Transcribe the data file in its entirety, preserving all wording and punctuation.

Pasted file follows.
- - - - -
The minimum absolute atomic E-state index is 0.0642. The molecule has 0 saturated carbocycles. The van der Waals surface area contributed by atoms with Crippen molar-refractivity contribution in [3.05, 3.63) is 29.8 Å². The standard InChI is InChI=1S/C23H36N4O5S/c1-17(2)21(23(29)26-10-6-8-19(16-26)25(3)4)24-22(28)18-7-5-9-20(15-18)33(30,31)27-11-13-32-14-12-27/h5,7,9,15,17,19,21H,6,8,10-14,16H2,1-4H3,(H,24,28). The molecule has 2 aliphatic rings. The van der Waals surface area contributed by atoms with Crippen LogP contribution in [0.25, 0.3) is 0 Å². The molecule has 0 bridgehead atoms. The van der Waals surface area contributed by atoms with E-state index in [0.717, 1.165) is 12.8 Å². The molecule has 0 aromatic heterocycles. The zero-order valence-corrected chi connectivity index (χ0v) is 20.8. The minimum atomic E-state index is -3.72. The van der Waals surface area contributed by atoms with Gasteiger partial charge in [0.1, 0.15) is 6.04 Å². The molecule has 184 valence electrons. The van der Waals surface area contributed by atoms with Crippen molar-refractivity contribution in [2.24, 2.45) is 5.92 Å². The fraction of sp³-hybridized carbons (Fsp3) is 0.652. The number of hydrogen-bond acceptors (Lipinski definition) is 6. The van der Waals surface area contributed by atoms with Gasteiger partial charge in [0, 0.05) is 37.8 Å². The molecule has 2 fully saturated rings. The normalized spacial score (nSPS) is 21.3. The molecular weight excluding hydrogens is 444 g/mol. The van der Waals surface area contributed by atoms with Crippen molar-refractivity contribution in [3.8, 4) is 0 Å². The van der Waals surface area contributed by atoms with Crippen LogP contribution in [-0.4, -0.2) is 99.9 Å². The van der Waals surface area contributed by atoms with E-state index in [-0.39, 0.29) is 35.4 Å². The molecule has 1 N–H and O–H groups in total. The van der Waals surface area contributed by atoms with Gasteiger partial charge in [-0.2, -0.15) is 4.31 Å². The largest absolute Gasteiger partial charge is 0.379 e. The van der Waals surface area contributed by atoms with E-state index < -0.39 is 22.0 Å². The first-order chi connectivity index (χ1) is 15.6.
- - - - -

The minimum absolute atomic E-state index is 0.0642. The molecule has 0 saturated carbocycles. The van der Waals surface area contributed by atoms with Crippen molar-refractivity contribution in [3.05, 3.63) is 29.8 Å². The standard InChI is InChI=1S/C23H36N4O5S/c1-17(2)21(23(29)26-10-6-8-19(16-26)25(3)4)24-22(28)18-7-5-9-20(15-18)33(30,31)27-11-13-32-14-12-27/h5,7,9,15,17,19,21H,6,8,10-14,16H2,1-4H3,(H,24,28). The molecule has 2 aliphatic rings. The van der Waals surface area contributed by atoms with Crippen LogP contribution in [0.25, 0.3) is 0 Å². The molecule has 0 bridgehead atoms. The van der Waals surface area contributed by atoms with E-state index in [0.717, 1.165) is 12.8 Å². The molecule has 0 aromatic heterocycles. The zero-order valence-corrected chi connectivity index (χ0v) is 20.8. The minimum atomic E-state index is -3.72. The van der Waals surface area contributed by atoms with Gasteiger partial charge in [0.1, 0.15) is 6.04 Å². The molecule has 184 valence electrons. The van der Waals surface area contributed by atoms with Crippen molar-refractivity contribution in [2.24, 2.45) is 5.92 Å². The fraction of sp³-hybridized carbons (Fsp3) is 0.652. The number of hydrogen-bond acceptors (Lipinski definition) is 6. The van der Waals surface area contributed by atoms with Gasteiger partial charge in [0, 0.05) is 37.8 Å². The molecule has 2 fully saturated rings. The normalized spacial score (nSPS) is 21.3. The molecular weight excluding hydrogens is 444 g/mol. The van der Waals surface area contributed by atoms with Crippen molar-refractivity contribution in [3.8, 4) is 0 Å². The van der Waals surface area contributed by atoms with Crippen LogP contribution in [-0.4, -0.2) is 99.9 Å². The van der Waals surface area contributed by atoms with E-state index in [-0.39, 0.29) is 35.4 Å². The molecule has 1 N–H and O–H groups in total. The van der Waals surface area contributed by atoms with Gasteiger partial charge in [-0.2, -0.15) is 4.31 Å². The largest absolute Gasteiger partial charge is 0.379 e. The van der Waals surface area contributed by atoms with E-state index < -0.39 is 22.0 Å². The first-order chi connectivity index (χ1) is 15.6.